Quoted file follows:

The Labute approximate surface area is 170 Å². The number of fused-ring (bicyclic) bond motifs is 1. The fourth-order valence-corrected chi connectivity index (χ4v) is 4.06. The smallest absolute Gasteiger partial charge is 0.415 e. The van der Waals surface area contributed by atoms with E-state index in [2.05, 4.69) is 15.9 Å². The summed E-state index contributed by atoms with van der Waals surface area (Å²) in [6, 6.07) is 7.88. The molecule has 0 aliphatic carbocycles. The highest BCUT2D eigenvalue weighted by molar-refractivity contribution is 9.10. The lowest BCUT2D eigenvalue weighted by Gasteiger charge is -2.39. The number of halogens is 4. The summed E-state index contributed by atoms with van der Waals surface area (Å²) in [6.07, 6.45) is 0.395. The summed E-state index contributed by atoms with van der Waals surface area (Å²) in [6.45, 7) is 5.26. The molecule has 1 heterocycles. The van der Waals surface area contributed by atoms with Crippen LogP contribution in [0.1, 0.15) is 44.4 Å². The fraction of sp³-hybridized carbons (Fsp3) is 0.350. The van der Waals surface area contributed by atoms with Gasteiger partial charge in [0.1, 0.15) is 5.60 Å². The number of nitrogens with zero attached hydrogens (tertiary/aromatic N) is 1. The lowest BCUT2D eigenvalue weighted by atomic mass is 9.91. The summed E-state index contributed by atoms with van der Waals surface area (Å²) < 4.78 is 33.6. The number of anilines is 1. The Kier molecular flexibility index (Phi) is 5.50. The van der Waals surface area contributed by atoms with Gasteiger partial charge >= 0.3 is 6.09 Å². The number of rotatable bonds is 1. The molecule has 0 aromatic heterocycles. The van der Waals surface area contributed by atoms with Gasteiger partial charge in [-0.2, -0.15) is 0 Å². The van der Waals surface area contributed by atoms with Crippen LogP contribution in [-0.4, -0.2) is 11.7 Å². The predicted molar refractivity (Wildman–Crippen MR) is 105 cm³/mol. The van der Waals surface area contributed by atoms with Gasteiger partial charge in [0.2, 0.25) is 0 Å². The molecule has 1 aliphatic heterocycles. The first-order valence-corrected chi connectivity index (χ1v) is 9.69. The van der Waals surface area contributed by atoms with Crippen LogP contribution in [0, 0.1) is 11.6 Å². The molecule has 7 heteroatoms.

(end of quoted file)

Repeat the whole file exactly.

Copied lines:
The Labute approximate surface area is 170 Å². The number of fused-ring (bicyclic) bond motifs is 1. The fourth-order valence-corrected chi connectivity index (χ4v) is 4.06. The smallest absolute Gasteiger partial charge is 0.415 e. The van der Waals surface area contributed by atoms with E-state index in [2.05, 4.69) is 15.9 Å². The summed E-state index contributed by atoms with van der Waals surface area (Å²) in [6, 6.07) is 7.88. The molecule has 0 aliphatic carbocycles. The highest BCUT2D eigenvalue weighted by molar-refractivity contribution is 9.10. The lowest BCUT2D eigenvalue weighted by Gasteiger charge is -2.39. The number of halogens is 4. The summed E-state index contributed by atoms with van der Waals surface area (Å²) in [6.07, 6.45) is 0.395. The summed E-state index contributed by atoms with van der Waals surface area (Å²) in [6.45, 7) is 5.26. The molecule has 1 heterocycles. The van der Waals surface area contributed by atoms with Crippen LogP contribution in [0.1, 0.15) is 44.4 Å². The fraction of sp³-hybridized carbons (Fsp3) is 0.350. The van der Waals surface area contributed by atoms with Gasteiger partial charge in [0.1, 0.15) is 5.60 Å². The number of nitrogens with zero attached hydrogens (tertiary/aromatic N) is 1. The lowest BCUT2D eigenvalue weighted by atomic mass is 9.91. The summed E-state index contributed by atoms with van der Waals surface area (Å²) < 4.78 is 33.6. The number of anilines is 1. The Kier molecular flexibility index (Phi) is 5.50. The van der Waals surface area contributed by atoms with Gasteiger partial charge >= 0.3 is 6.09 Å². The number of rotatable bonds is 1. The molecule has 0 aromatic heterocycles. The van der Waals surface area contributed by atoms with Gasteiger partial charge in [-0.2, -0.15) is 0 Å². The van der Waals surface area contributed by atoms with Crippen LogP contribution in [-0.4, -0.2) is 11.7 Å². The predicted molar refractivity (Wildman–Crippen MR) is 105 cm³/mol. The van der Waals surface area contributed by atoms with Gasteiger partial charge in [0.2, 0.25) is 0 Å². The molecule has 1 aliphatic heterocycles. The first-order valence-corrected chi connectivity index (χ1v) is 9.69. The van der Waals surface area contributed by atoms with Crippen LogP contribution in [0, 0.1) is 11.6 Å². The molecule has 7 heteroatoms.